Graham Hughes Cambridgeshire’s Director Of Strategy On The A14 Proposal

a1406:55 Thursday 9th May 2015
Bigger Breakfast Show
BBC Radio Cambridgeshire

PAUL STAINTON: We’re asking what is next for Cambridgeshire’s most troubled road. You get your problems on the A10, the A142, the A47 and the like, but it’s this road that’s the killer. Investment on it has not been forthcoming of course, and plans to upgrade it have been delayed and delayed and delayed and delayed. Well Graham Hughes is with me. He’s come down to Cambridge Services enjoying his coffee this morning. He’s Director of Strategy and Development at Cambridgeshire County Council, which means he’s responsible for the development of transport policy across the county, and also the county’s growth agenda. Graham .. how long have discussions been underway about improving what is a nightmare of a road?
GRAHAM HUGHES: Well far too long to be honest. It dates back as a scheme to 1981, and as you say it’s been in and out of the roads programme a number of times. But we think we’re on to something this time. We think it will be improved fairly shortly.
PAUL STAINTON: Now successive Governments have promised things. They’ve taken them away. You would think it’s an absolute no-brainer for the Government.
GRAHAM HUGHES: I think that is definitely the case. That’s certainly our view as a county council. The issue is it is such an expensive road to improve. But our view is that the benefits from that improvement are so great it just must be done.
PAUL STAINTON: What are the problems caused by this road, not just for surrounding villages, but for business in general?
GRAHAM HUGHES: There are many many problems, but the real issue is just the congestion, and the unreliability of the road. We’ve only got two lanes in each direction. We’ve got up to 100,000 vehicles a day running on this road, and that’s just too many vehicles. So congestion, delays, accidents, pollution etcetera, it’s all a major problem.
PAUL STAINTON: What are the options? Where are we?
GRAHAM HUGHES: Well I think really in our view the only real option is a major improvement. So little bits and pieces, minor improvements, just aren’t going to solve the problem. So what is needed is a major improvement from at least the Milton Interchange North of Cambridge right the way up to the A1. That actually is the current proposal with the Highways Agency, because it’s their road. That’s the current proposal they’re bringing forward.
PAUL STAINTON: And tolling of course, the dreaded tolling that the public won’t like, but is there another way? Is there any way other than that?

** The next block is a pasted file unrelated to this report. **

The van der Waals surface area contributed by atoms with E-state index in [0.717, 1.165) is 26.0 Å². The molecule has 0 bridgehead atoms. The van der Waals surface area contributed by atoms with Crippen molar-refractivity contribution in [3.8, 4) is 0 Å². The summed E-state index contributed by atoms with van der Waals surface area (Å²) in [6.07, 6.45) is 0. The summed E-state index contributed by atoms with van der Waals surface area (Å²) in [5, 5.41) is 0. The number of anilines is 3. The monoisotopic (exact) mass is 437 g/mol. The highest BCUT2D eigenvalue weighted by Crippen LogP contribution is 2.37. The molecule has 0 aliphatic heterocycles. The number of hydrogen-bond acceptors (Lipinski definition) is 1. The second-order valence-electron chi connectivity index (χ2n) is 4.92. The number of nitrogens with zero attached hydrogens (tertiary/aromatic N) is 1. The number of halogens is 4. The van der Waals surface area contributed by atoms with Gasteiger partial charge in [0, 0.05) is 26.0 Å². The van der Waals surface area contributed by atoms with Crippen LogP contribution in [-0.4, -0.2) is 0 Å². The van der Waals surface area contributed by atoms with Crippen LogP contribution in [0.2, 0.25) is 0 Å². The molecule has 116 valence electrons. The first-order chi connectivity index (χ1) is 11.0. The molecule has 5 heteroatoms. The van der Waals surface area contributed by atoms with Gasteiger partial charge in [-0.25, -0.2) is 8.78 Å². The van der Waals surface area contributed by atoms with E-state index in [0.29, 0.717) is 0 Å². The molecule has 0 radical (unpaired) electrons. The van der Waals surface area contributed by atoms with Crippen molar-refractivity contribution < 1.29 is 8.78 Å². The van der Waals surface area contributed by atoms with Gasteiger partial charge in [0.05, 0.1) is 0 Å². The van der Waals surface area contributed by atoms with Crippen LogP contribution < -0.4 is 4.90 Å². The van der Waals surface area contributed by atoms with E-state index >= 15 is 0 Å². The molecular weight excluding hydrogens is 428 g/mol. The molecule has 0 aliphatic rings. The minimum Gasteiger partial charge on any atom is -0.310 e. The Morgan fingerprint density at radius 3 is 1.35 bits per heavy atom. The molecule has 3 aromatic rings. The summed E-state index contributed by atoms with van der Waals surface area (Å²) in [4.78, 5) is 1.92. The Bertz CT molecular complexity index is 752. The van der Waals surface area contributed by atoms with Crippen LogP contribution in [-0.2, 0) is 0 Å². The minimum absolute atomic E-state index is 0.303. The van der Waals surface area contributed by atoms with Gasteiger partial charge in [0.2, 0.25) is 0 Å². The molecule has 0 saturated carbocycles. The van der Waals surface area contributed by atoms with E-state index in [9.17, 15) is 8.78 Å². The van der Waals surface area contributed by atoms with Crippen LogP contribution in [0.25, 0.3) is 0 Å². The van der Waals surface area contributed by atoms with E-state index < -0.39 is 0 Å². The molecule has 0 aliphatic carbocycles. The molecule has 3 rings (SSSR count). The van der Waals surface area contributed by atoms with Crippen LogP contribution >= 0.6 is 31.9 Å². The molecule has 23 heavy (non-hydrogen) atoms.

GRAHAM HUGHES: Well I think you’re right. Tolling is not popular. But the conversations we’ve been having with Government are very clear, and they are that without tolling, there will not be enough money to improve the scheme. So the position the County Council has taken is, unpopular though it may be, the need to improve the road is so great that tolling, as long as it’s reasonable, and as long as there’s a good alternative that’s free for local people, which there will be, then it’s acceptable. So that’s the route we’re going down.
PAUL STAINTON: And time frames-wise? How long before we see a change?
GRAHAM HUGHES: We’re working very hard. The Highways Agency and the Department of Transport are working very hard, and we’re looking to get on site at least by 2018. And there’s a lot of work to try and bring that forward. So it’s certainly within not too long at this rate should be substantially improved, and all the benefits will be seen.
PAUL STAINTON: The Guided Bus, that’s no doubt taken a few people off the road. Are there any other public transport schemes, any other schemes we can bring in to try and ease the strain on this creaking road?
GRAHAM HUGHES: That’s a really important point actually, and a lot of the traffic, over 20% of the traffic, is lorries, quite a few of which come from the ports. So one of the other major schemes that’s going forward is an improvement to what’s called the Felixstowe to Nuneaton Line , and that links Felixstowe up into the Midlands. And when that’s done, (it) will take a lot of heavy traffic off the road onto the rails. And there is another minor improvement. So all of that is important. But the real focus is getting this road improved and the capacity increased to ease the flow of traffic.
PAUL STAINTON: Many people love blaming a lorry for the congestion on this road, and you’re saying we’ll have less of them. People will be happy.
GRAHAM HUGHES: Well I think they will. Lorries are a major problem. They’re not the only problem. But if we can get some of those lorries onto the railways, and we can get more capacity, an extra lane at least in each direction on this road, then we think the problem will be solved.
PAUL STAINTON: Graham, thank you for coming down.

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